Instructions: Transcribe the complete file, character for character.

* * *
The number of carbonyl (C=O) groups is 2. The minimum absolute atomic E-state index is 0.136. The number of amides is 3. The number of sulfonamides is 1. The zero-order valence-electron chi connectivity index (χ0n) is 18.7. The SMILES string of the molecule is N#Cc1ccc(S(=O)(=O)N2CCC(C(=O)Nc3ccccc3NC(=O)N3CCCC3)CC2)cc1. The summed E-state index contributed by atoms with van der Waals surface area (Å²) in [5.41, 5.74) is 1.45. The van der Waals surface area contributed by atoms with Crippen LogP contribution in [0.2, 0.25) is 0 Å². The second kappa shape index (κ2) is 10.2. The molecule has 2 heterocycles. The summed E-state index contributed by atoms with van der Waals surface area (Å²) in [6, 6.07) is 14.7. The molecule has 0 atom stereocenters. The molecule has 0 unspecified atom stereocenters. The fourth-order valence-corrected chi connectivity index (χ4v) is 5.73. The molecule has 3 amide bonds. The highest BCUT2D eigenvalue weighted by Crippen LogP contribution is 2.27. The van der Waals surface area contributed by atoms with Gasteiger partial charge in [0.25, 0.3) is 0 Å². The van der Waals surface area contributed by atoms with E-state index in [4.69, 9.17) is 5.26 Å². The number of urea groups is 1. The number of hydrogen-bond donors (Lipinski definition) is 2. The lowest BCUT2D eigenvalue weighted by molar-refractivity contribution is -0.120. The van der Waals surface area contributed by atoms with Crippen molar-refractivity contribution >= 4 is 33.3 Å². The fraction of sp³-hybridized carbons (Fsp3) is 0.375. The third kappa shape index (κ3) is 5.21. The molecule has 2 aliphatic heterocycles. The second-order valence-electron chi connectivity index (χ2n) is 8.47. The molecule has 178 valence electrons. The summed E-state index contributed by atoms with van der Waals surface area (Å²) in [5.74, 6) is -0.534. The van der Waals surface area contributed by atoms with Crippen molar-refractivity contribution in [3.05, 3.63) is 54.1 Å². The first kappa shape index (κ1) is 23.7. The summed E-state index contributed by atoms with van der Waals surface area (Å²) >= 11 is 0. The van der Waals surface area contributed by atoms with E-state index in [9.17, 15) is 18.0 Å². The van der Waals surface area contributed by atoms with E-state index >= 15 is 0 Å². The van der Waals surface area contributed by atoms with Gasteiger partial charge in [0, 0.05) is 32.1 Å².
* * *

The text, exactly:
The number of carbonyl (C=O) groups is 2. The minimum absolute atomic E-state index is 0.136. The number of amides is 3. The number of sulfonamides is 1. The zero-order valence-electron chi connectivity index (χ0n) is 18.7. The SMILES string of the molecule is N#Cc1ccc(S(=O)(=O)N2CCC(C(=O)Nc3ccccc3NC(=O)N3CCCC3)CC2)cc1. The summed E-state index contributed by atoms with van der Waals surface area (Å²) in [5.41, 5.74) is 1.45. The van der Waals surface area contributed by atoms with Crippen LogP contribution in [0.2, 0.25) is 0 Å². The second kappa shape index (κ2) is 10.2. The molecule has 2 heterocycles. The summed E-state index contributed by atoms with van der Waals surface area (Å²) in [6, 6.07) is 14.7. The molecule has 0 atom stereocenters. The molecule has 0 unspecified atom stereocenters. The fourth-order valence-corrected chi connectivity index (χ4v) is 5.73. The molecule has 3 amide bonds. The highest BCUT2D eigenvalue weighted by Crippen LogP contribution is 2.27. The van der Waals surface area contributed by atoms with Gasteiger partial charge in [0.25, 0.3) is 0 Å². The van der Waals surface area contributed by atoms with E-state index in [4.69, 9.17) is 5.26 Å². The number of urea groups is 1. The number of hydrogen-bond donors (Lipinski definition) is 2. The lowest BCUT2D eigenvalue weighted by molar-refractivity contribution is -0.120. The van der Waals surface area contributed by atoms with Crippen molar-refractivity contribution >= 4 is 33.3 Å². The fraction of sp³-hybridized carbons (Fsp3) is 0.375. The third kappa shape index (κ3) is 5.21. The molecule has 2 aliphatic heterocycles. The second-order valence-electron chi connectivity index (χ2n) is 8.47. The molecule has 178 valence electrons. The summed E-state index contributed by atoms with van der Waals surface area (Å²) in [5.74, 6) is -0.534. The van der Waals surface area contributed by atoms with Crippen molar-refractivity contribution in [3.05, 3.63) is 54.1 Å². The first kappa shape index (κ1) is 23.7. The summed E-state index contributed by atoms with van der Waals surface area (Å²) >= 11 is 0. The van der Waals surface area contributed by atoms with E-state index in [9.17, 15) is 18.0 Å². The van der Waals surface area contributed by atoms with E-state index >= 15 is 0 Å². The van der Waals surface area contributed by atoms with Gasteiger partial charge in [0, 0.05) is 32.1 Å².